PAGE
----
A few times a year over Utah's mountainous lakes, it rains fish.
Fish are not meant to fly, of course, but when the Utah Division of Wildlife Resources needs to restock the state's high-elevation lakes and streams with tiny trout, it will often dump them from a low-flying plane into the water over 100 feet below. The process, according to the wildlife agency, is surprisingly painless and generally survivable for the little fish.
The wildlife division shared a video this month of the aerial stocking process (the method by which fish are strewn from the sky), slowed down in parts to show the fish frenziedly flopping in as they're released. The footage is then sped up again to prove just how quickly the plane gets the job done. At first glance, the trail of airborne fish more closely resembles steam or smoke than a deluge of trout.
It's an unusual sight, but aerial restocking happens several times a year and has been in practice since the 1950s, according to the division. Pilots can dump up to 35,000 trout into 40 to 60 lakes within a few hours — a process that is speedier and more efficient than pumping fish through a pipe that empties into a lake, the common method for restocking lakes accessible by cars.
Many lakes and streams in the state reside in its mountains and aren't reachable by roads, so pilots hover around 150 feet above these lakes to deposit the fish semi-gently into their new homes. About 95% of the fish survive the drop, the wildlife division told CNN in 2018.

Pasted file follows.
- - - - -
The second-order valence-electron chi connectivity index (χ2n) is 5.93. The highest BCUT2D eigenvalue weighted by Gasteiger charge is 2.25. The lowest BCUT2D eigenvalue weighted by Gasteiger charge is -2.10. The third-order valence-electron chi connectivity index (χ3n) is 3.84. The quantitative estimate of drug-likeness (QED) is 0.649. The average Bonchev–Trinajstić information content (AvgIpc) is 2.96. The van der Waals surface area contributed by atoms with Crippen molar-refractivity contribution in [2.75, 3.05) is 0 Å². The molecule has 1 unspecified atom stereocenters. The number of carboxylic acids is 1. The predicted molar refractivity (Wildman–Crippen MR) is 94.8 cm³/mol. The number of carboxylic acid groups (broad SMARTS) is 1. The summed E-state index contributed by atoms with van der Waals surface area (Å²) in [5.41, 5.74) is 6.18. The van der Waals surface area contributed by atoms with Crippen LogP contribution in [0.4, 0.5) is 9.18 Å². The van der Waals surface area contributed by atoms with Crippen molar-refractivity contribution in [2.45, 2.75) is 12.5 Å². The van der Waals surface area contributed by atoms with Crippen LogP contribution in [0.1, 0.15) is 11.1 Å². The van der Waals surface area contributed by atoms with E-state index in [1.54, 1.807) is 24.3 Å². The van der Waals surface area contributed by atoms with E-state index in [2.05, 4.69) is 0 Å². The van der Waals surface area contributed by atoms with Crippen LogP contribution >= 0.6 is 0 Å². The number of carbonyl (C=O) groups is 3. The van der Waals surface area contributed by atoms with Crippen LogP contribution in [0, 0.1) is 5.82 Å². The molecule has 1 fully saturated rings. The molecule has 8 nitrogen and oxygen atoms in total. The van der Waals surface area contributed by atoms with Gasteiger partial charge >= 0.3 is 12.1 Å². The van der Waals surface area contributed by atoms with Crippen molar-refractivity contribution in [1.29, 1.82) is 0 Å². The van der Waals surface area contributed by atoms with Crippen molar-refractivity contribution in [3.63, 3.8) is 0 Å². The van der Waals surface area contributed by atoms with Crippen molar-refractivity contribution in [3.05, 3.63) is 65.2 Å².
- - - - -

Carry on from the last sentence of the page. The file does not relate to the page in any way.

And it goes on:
Though they're falling from a great height, the stocking process takes just a few hours, which means the fish spend less time waiting to drop. That means they won't feel as stressed, and more of them will survive the transfer, according to the division. (It's also less tedious for wildlife officials to drop them in this way than the old method of carrying them on horseback.)
Aerial stocking can take place a few times every year, usually starting in July. Rainbow, brook and tiger trout are plopped Into the mountain lakes. These fish are around just 2 to 3 inches in length, which the division says helps them "flutter down slowly" into the water.
The native fish begin their lives in hatcheries, KSTU reported in 2014, oblivious that they will soon be airborne. They'll stay there until July, when the aerial stocking season starts. The rainbow, brook and tiger trout are sent out first — later in the season, cutthroat trout join the mix.
It's good news for fishing enthusiasts and other native species when more native fish enter the water. The primary reason the division stocks fish is to make sure there's enough animals available for recreational fishing, the division said last year, and the fish it stocks are often sterile so they can't repopulate lakes on their own. Other species, like the cutthroat trout, are released to prey on other fish whose populations may grow too large, throwing their ecosystems out of whack. Some fish just need the extra boost to their ailing populations, the division reported.
As for the fish, they're acclimated to the water temperatures before their fall and studied after the drop to see how many survived. They serve a purpose for Utah residents and other native species that rely on them — and they fulfill that purpose after a few seconds of falling from the sky.